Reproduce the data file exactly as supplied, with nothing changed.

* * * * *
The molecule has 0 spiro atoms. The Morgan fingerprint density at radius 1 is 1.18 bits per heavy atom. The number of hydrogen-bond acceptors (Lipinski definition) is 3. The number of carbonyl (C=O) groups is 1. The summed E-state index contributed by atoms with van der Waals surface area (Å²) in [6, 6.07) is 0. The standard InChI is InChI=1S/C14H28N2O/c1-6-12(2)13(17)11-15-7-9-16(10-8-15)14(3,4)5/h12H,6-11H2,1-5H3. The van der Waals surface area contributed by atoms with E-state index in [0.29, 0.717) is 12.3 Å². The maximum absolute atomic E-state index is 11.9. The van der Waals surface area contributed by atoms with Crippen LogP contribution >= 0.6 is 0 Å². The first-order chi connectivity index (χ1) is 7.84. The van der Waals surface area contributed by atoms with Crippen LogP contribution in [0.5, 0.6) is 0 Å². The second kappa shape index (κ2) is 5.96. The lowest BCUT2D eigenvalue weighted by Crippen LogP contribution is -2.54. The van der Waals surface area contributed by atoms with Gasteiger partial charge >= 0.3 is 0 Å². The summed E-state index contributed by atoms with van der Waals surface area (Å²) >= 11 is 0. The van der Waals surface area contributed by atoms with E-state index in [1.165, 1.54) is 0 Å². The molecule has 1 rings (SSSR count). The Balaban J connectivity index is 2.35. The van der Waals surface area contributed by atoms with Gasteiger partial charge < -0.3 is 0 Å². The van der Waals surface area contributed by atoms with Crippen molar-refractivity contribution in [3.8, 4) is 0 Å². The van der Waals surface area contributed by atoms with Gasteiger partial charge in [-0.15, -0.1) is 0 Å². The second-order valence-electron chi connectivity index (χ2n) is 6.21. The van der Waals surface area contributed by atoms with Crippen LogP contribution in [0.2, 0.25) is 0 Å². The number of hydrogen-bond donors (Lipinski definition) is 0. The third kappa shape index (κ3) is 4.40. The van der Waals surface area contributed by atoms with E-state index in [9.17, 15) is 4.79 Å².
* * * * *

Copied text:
The molecule has 0 spiro atoms. The Morgan fingerprint density at radius 1 is 1.18 bits per heavy atom. The number of hydrogen-bond acceptors (Lipinski definition) is 3. The number of carbonyl (C=O) groups is 1. The summed E-state index contributed by atoms with van der Waals surface area (Å²) in [6, 6.07) is 0. The standard InChI is InChI=1S/C14H28N2O/c1-6-12(2)13(17)11-15-7-9-16(10-8-15)14(3,4)5/h12H,6-11H2,1-5H3. The van der Waals surface area contributed by atoms with E-state index in [0.29, 0.717) is 12.3 Å². The maximum absolute atomic E-state index is 11.9. The van der Waals surface area contributed by atoms with Crippen LogP contribution >= 0.6 is 0 Å². The first-order chi connectivity index (χ1) is 7.84. The van der Waals surface area contributed by atoms with Crippen LogP contribution in [0.5, 0.6) is 0 Å². The second kappa shape index (κ2) is 5.96. The lowest BCUT2D eigenvalue weighted by Crippen LogP contribution is -2.54. The van der Waals surface area contributed by atoms with Gasteiger partial charge >= 0.3 is 0 Å². The summed E-state index contributed by atoms with van der Waals surface area (Å²) >= 11 is 0. The van der Waals surface area contributed by atoms with E-state index in [1.165, 1.54) is 0 Å². The molecule has 1 rings (SSSR count). The Balaban J connectivity index is 2.35. The van der Waals surface area contributed by atoms with Gasteiger partial charge < -0.3 is 0 Å². The van der Waals surface area contributed by atoms with Crippen molar-refractivity contribution in [3.8, 4) is 0 Å². The van der Waals surface area contributed by atoms with Gasteiger partial charge in [-0.15, -0.1) is 0 Å². The second-order valence-electron chi connectivity index (χ2n) is 6.21. The van der Waals surface area contributed by atoms with Crippen LogP contribution in [0.2, 0.25) is 0 Å². The number of hydrogen-bond donors (Lipinski definition) is 0. The third kappa shape index (κ3) is 4.40. The van der Waals surface area contributed by atoms with E-state index in [9.17, 15) is 4.79 Å².